Pedestrians who are hit by cars, trucks or buses in Philadelphia are often confused about who pays for their medical expenses and what they need to do. We received the following question about a Philadelphia car-pedestrian accident:
"I was crossing the street in Philadelphia and was hit by a car. Does it matter what kind of car insurance I have to sue the driver for my injuries?"
We answered this question based on the assumption that the injured pedestrian’s reference to "kind of car insurance" meant limited tort or full tort.
PA car accident law provides that if an insured driver elects full tort on his car insurance policy, he has the right to seek financial compensation for the following:
1. all economic damages in excess of required first-party benefits, such as out of pocket medical expenses; and
2. all non-economic damages, such as pain and suffering.
However, if the insured driver elects limited tort, he waives his rights and the rights to recover non-economic damages (pain and suffering), unless the injury sustained in the accident is "serious."
The limited tort principle does not apply to pedestrians. It is well settled by Pennsylvania case law that a pedestrian’s right to non-economic recovery is not restricted by his election of limited tort on his car insurance policy. The tort option only applies when a person is occupying a motor vehicle when injured.
In L.S. v. Eschbach, a binding PA Supreme Court case, a seventh grader was hit by a car when she attempted to cross a street. She sustained multiple contusions, abrasions and fractures throughout her body. The minor’s mother sued the negligent PA driver on her behalf for the injuries and damages she sustained. The minor was considered an “insured” under her mother’s auto insurance policy because she lived with her mother.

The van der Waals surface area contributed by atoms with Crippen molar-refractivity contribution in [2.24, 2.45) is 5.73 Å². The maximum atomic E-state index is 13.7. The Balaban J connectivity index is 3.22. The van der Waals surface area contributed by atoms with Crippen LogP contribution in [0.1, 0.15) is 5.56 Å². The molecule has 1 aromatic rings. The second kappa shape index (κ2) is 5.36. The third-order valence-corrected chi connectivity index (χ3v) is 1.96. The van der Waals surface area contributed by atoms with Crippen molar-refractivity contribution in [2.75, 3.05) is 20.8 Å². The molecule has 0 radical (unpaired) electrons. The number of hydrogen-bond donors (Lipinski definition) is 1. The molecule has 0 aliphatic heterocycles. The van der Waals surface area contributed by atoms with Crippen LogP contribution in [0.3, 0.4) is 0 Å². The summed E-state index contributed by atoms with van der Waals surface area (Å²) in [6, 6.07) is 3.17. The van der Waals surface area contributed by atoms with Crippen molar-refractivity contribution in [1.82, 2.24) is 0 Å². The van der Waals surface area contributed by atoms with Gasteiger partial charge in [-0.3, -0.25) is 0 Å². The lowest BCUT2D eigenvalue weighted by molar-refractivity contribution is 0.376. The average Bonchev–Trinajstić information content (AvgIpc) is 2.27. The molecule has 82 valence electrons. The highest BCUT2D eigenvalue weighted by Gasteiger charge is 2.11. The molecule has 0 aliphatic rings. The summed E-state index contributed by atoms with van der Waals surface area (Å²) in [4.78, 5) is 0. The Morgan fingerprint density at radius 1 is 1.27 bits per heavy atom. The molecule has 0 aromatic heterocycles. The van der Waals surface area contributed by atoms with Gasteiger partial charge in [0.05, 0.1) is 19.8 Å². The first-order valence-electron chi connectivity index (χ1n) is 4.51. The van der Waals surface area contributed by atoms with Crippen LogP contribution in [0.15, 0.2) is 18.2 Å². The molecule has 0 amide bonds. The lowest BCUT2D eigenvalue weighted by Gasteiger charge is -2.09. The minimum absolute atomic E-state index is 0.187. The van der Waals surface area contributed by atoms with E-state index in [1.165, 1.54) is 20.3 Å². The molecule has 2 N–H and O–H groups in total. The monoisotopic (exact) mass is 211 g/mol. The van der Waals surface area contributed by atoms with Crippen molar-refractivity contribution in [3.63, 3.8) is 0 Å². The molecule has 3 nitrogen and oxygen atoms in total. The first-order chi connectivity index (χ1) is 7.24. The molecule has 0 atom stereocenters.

The driver argued that the minor was bound by her mother’s election of limited tort and not allowed to sue for pain and suffering because her injuries were not “serious.”
The PA Supreme Court held that the minor pedestrian should not be restricted by her mother’s election of the limited tort alternative because her injuries did not result from the use of a motor vehicle, either as an operator or an occupant. A pedestrian’s election of limited tort or full tort on his auto insurance policy has no effect on his legal right to sue the at-fault driver for pain and suffering damages.
Because you were a pedestrian hit by a car in Philadelphia, you can sue the driver for your injuries regardless of what kind of tort option you have.
If you have more questions about your accident, feel free to contact me at 877.944.8396. We ALWAYS offer FREE consultations.